'Bhediya' Review: Jungle Book Meets Wolverine in Film Held Together by Its Cast
'Bhediya', starring Varun Dhawan and Kriti Sanon, is directed by Amar Kaushik.
Bhediya, directed by Amar Kaushik, is the third installment of Dinesh Vijan’s horror universe; of horror comedies with a message.
After Stree and Roohi, Vijan now pulls focus to the age-old nature vs development debate, set in the town of Ziro (Lower Subansiri district) in Arunachal Pradesh.
Bhaskar (Varun Dhawan) moves to Ziro with his cousin JD (Abhishek Banerjee) for an office project and is joined by his friend Jomin (Paalin Kabak).
The project in question involves building a road in Ziro and Bhaskar proposes they construct the road through the forest – he sells this idea as the more cost effective option (read: the one that lines their pockets).
His proposal is met with opposition from Dr. Anika (Kriti Sanon), a local Raju (Deepak Dobriyal), and the tribal elders – all of them warn Bhaskar against destroying nature for the sake of his project.
Amidst all this, Bhaskar is attacked by a wolf which gives him werewolf-esque abilities (though, his powers more accurately match that of a Lycan).
In its messaging, Bhediya follows the Dinesh Vijan template – the ‘entity’ that the protagonists spent more than half the film battling or searching for isn’t the real evil.
Above all, the film deals with the idea of the ‘outsider’. Bhaskar wonders why a snake is ‘in their way’ while they drive through a forest. In the same way, he wonders why the tribal elders refuse to give his company access to their land even though they’ll be chopping down a forest they consider vital and sacred.
In Ziro, Bhaskar and JD are also ‘outsiders’. They treat people around them with an entitlement derived from…nothing. JD considers himself superior to Jomin because the former’s Hindi is more refined and often commits several racist microaggressions against the latter.
Thankfully, the film does address JD and Bhaskar’s behaviour, making a commentary on the racism residents of North-East India face (with a specific reference to how they were affected by the rampant xenophobia across the world during the COVID-19 pandemic).
Despite all its messaging, Bhediya is still a smorgasbord of tropes. There are several references in the film, many of which you might catch if you’re constantly online.
His transformation is reminiscent of Hugh Jackman’s in Wolverine (perhaps imitation is the strongest form of flattery) and there’s also a Breaking Bad dialogue thrown in the mix.
Bhediya boasts of a strong cast though. Varun Dhawan as an entitled-prick-turned-reluctant-werewolf is a delight to watch and his performance is bolstered by the presence of Banerjee and Kabak, a hilarious comic duo.
Even with the little Kriti Sanon is given to work with, she delivers an impressive performance that does justice to her character and Deepak Dobriyal’s comedic timing remains unmatched. All major characters also have an easy chemistry together that makes the film better.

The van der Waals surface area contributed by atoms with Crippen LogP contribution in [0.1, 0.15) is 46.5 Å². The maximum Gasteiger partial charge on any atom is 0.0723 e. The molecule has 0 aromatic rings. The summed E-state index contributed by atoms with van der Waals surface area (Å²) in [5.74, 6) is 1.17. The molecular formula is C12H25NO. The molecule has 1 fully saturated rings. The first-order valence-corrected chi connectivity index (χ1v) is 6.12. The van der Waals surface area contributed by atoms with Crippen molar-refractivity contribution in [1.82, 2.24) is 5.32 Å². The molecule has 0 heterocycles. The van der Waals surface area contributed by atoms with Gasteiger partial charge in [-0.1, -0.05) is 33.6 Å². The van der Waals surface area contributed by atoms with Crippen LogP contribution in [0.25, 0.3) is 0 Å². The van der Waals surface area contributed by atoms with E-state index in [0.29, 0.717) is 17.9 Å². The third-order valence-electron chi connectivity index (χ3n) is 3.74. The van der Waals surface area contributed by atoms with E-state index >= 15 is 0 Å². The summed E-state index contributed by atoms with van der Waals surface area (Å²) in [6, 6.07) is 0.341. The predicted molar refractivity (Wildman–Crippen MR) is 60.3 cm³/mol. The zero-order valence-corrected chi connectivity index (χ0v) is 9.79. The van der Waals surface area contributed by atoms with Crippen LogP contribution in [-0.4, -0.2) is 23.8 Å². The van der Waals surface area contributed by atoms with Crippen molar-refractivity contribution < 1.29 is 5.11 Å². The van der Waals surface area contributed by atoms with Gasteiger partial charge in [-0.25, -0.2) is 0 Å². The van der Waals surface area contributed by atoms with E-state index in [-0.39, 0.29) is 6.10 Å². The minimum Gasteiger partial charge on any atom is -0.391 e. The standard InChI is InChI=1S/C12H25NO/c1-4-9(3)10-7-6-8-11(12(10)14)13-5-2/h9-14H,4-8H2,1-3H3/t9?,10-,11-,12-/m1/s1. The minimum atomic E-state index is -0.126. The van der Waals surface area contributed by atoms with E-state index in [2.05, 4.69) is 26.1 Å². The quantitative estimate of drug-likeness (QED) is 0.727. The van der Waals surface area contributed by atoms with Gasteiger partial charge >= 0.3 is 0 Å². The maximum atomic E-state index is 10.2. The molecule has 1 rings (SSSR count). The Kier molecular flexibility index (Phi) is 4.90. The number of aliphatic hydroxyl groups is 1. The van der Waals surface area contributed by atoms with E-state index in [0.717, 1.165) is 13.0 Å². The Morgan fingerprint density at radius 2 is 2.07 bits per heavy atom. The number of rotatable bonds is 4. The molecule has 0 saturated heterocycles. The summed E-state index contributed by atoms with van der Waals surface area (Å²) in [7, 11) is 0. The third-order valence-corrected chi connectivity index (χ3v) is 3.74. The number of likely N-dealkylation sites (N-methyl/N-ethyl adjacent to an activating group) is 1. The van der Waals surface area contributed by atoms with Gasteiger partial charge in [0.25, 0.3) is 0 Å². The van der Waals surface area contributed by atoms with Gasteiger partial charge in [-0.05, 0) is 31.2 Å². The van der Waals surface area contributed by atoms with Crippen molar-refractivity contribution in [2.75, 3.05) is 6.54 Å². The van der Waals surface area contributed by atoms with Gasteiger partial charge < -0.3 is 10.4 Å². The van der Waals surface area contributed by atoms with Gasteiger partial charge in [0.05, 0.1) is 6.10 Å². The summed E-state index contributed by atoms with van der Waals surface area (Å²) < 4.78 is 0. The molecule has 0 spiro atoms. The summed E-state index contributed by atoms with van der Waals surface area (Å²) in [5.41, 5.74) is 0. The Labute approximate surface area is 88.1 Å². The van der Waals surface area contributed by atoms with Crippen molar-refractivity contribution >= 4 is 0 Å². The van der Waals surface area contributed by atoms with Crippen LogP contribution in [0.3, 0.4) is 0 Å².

Fitting segue: there’s the issue of the token female character. I can barely critique the female representation in the film without spoiling the movie for you because there is only one woman of substance in the entire film. Instead, let's discuss the ‘The World's Expert on Getting Killed’ trope. Bhediya is not a film that is teeming with logic but that still fails to explain why the film gets rid of a character who has been around for decades in the most embarrassing of ways.
In the attempt to give the self-proclaimed ‘not a hero’, a hero’s journey, logic is left on the sidelines with every character becoming dispensable once they’ve fulfilled their arc in the hero’s story.
How is Bhaskar’s lycan suddenly stronger than the forest’s protector? In a story that spent a while explaining the people’s relationship with their forest, how did nobody put up more of a fight when their protector was in danger?
To come to the topic that’s been on Bollywood’s mind recently, VFX. The visual effects for Bhediya are stunning. For a film that aims to put nature at its forefront, the visual effects help them achieve that. It is almost impossible to not be mesmerised by the opulence of trees, grass, dirt, and vines that the VFX studio MPC has created.
It’s not surprising of course, since this is the same studio responsible for the Academy award-winning film The Jungle Book, influences from which are evident in Bhediya including the nostalgia ridden ‘jungle jungle baat chali hai, pata chala hai’.
Jishu Bhattacharjee as the DOP does a commendable job and editor Sanyukta Kaza uses his well-shot scenes to their maximum potential to tell a story. The music by Sachin-Jigar with lyrics by Amitabh Bhattacharya is catchy but for some might be an acquired taste.
When it comes to comedy, Bhediya treads the line of funny and disgusting, often stumbling on to either side (perhaps I am just not a fan of toilet humour).
Some of the jokes do land and maybe a film like Bhediya hopes to be entertaining if not revolutionary. On that mission, it succeeds. Bhediya, despite its flaws, clearly entertains.
Would the film have been better if they had truly focused on the idea of the forest and its mysterious protector being the actual heroes? Yes. Did it? No.
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